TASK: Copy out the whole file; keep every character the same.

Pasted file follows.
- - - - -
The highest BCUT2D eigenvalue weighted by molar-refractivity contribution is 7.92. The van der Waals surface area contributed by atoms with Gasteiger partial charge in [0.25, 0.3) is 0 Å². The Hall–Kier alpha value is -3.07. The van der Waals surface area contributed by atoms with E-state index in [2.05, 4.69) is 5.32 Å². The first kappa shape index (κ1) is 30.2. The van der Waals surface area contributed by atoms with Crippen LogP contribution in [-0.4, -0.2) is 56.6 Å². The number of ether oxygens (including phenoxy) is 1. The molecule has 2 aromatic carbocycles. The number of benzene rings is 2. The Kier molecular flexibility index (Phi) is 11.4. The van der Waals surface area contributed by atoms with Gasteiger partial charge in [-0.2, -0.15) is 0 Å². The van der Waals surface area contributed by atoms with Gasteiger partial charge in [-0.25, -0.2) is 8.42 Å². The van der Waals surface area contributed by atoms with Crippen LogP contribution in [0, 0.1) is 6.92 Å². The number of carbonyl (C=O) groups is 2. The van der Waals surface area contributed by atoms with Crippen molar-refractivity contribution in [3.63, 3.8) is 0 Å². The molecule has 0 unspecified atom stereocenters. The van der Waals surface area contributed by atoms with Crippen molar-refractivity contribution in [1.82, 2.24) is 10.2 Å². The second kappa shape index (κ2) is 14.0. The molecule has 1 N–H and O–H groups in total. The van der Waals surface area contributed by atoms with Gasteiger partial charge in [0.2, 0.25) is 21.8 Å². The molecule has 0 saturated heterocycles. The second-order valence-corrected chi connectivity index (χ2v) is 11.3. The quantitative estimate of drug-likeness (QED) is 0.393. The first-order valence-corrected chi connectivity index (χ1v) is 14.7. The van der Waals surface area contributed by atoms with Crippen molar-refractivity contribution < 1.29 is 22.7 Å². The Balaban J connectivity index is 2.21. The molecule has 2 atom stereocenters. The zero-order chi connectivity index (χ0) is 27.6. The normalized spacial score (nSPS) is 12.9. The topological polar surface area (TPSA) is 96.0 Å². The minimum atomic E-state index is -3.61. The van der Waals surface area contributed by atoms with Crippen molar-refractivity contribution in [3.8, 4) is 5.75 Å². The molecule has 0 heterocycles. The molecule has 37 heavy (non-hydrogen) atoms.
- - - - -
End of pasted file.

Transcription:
The highest BCUT2D eigenvalue weighted by molar-refractivity contribution is 7.92. The van der Waals surface area contributed by atoms with Gasteiger partial charge in [0.25, 0.3) is 0 Å². The Hall–Kier alpha value is -3.07. The van der Waals surface area contributed by atoms with E-state index in [2.05, 4.69) is 5.32 Å². The first kappa shape index (κ1) is 30.2. The van der Waals surface area contributed by atoms with Crippen LogP contribution in [-0.4, -0.2) is 56.6 Å². The number of ether oxygens (including phenoxy) is 1. The molecule has 2 aromatic carbocycles. The number of benzene rings is 2. The Kier molecular flexibility index (Phi) is 11.4. The van der Waals surface area contributed by atoms with Gasteiger partial charge in [-0.2, -0.15) is 0 Å². The van der Waals surface area contributed by atoms with Gasteiger partial charge in [-0.25, -0.2) is 8.42 Å². The van der Waals surface area contributed by atoms with Crippen LogP contribution in [0, 0.1) is 6.92 Å². The number of carbonyl (C=O) groups is 2. The van der Waals surface area contributed by atoms with Crippen molar-refractivity contribution in [3.63, 3.8) is 0 Å². The molecule has 0 unspecified atom stereocenters. The van der Waals surface area contributed by atoms with Crippen molar-refractivity contribution in [1.82, 2.24) is 10.2 Å². The second kappa shape index (κ2) is 14.0. The molecule has 1 N–H and O–H groups in total. The van der Waals surface area contributed by atoms with Gasteiger partial charge in [0.2, 0.25) is 21.8 Å². The molecule has 0 saturated heterocycles. The second-order valence-corrected chi connectivity index (χ2v) is 11.3. The quantitative estimate of drug-likeness (QED) is 0.393. The first-order valence-corrected chi connectivity index (χ1v) is 14.7. The van der Waals surface area contributed by atoms with Crippen molar-refractivity contribution < 1.29 is 22.7 Å². The Balaban J connectivity index is 2.21. The molecule has 2 atom stereocenters. The zero-order chi connectivity index (χ0) is 27.6. The normalized spacial score (nSPS) is 12.9. The topological polar surface area (TPSA) is 96.0 Å². The minimum atomic E-state index is -3.61. The van der Waals surface area contributed by atoms with Crippen molar-refractivity contribution in [3.8, 4) is 5.75 Å². The molecule has 0 heterocycles. The molecule has 37 heavy (non-hydrogen) atoms.